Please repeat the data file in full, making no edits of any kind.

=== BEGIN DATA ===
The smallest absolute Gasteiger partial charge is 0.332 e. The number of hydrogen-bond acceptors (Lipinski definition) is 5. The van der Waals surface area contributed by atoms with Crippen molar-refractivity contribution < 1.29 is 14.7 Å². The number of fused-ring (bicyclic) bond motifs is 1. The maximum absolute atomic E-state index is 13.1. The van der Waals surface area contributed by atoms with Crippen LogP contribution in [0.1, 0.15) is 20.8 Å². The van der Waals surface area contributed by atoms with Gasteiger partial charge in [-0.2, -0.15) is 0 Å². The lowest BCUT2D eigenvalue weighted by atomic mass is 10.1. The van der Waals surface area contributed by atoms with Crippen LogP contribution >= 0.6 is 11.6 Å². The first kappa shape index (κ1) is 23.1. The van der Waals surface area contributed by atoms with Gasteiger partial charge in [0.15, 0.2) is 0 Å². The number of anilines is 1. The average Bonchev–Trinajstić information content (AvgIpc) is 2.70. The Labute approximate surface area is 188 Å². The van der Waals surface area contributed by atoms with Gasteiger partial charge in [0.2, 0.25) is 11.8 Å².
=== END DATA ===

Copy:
The smallest absolute Gasteiger partial charge is 0.332 e. The number of hydrogen-bond acceptors (Lipinski definition) is 5. The van der Waals surface area contributed by atoms with Crippen molar-refractivity contribution < 1.29 is 14.7 Å². The number of fused-ring (bicyclic) bond motifs is 1. The maximum absolute atomic E-state index is 13.1. The van der Waals surface area contributed by atoms with Crippen LogP contribution in [0.1, 0.15) is 20.8 Å². The van der Waals surface area contributed by atoms with Gasteiger partial charge in [-0.2, -0.15) is 0 Å². The lowest BCUT2D eigenvalue weighted by atomic mass is 10.1. The van der Waals surface area contributed by atoms with Crippen LogP contribution >= 0.6 is 11.6 Å². The first kappa shape index (κ1) is 23.1. The van der Waals surface area contributed by atoms with Gasteiger partial charge in [0.15, 0.2) is 0 Å². The number of anilines is 1. The average Bonchev–Trinajstić information content (AvgIpc) is 2.70. The Labute approximate surface area is 188 Å². The van der Waals surface area contributed by atoms with Gasteiger partial charge in [0.2, 0.25) is 11.8 Å².